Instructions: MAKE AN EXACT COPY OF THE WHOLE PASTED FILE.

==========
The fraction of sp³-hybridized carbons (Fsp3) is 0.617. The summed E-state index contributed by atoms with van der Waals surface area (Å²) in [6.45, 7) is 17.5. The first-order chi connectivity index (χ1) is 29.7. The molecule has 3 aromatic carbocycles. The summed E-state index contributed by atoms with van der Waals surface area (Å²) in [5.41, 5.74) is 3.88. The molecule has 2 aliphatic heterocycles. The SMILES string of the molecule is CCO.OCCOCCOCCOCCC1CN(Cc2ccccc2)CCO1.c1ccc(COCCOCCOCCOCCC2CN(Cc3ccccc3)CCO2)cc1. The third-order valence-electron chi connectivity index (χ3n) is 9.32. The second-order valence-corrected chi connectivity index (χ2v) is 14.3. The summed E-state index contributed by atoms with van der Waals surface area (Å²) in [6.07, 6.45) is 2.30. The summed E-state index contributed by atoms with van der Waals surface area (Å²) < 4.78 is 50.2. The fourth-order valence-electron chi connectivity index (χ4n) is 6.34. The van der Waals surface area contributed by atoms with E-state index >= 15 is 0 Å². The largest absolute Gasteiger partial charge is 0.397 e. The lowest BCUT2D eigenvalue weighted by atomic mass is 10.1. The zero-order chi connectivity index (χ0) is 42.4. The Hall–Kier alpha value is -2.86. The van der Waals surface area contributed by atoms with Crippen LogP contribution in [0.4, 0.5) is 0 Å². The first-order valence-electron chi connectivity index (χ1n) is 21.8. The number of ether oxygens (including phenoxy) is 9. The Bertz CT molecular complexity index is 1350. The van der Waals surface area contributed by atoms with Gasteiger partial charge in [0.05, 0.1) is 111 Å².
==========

The fraction of sp³-hybridized carbons (Fsp3) is 0.617. The summed E-state index contributed by atoms with van der Waals surface area (Å²) in [6.45, 7) is 17.5. The first-order chi connectivity index (χ1) is 29.7. The molecule has 3 aromatic carbocycles. The summed E-state index contributed by atoms with van der Waals surface area (Å²) in [5.41, 5.74) is 3.88. The molecule has 2 aliphatic heterocycles. The SMILES string of the molecule is CCO.OCCOCCOCCOCCC1CN(Cc2ccccc2)CCO1.c1ccc(COCCOCCOCCOCCC2CN(Cc3ccccc3)CCO2)cc1. The third-order valence-electron chi connectivity index (χ3n) is 9.32. The second-order valence-corrected chi connectivity index (χ2v) is 14.3. The summed E-state index contributed by atoms with van der Waals surface area (Å²) in [6.07, 6.45) is 2.30. The summed E-state index contributed by atoms with van der Waals surface area (Å²) < 4.78 is 50.2. The fourth-order valence-electron chi connectivity index (χ4n) is 6.34. The van der Waals surface area contributed by atoms with E-state index >= 15 is 0 Å². The largest absolute Gasteiger partial charge is 0.397 e. The lowest BCUT2D eigenvalue weighted by atomic mass is 10.1. The zero-order chi connectivity index (χ0) is 42.4. The Hall–Kier alpha value is -2.86. The van der Waals surface area contributed by atoms with Crippen LogP contribution in [0.4, 0.5) is 0 Å². The first-order valence-electron chi connectivity index (χ1n) is 21.8. The number of ether oxygens (including phenoxy) is 9. The Bertz CT molecular complexity index is 1350. The van der Waals surface area contributed by atoms with Gasteiger partial charge in [0.05, 0.1) is 111 Å².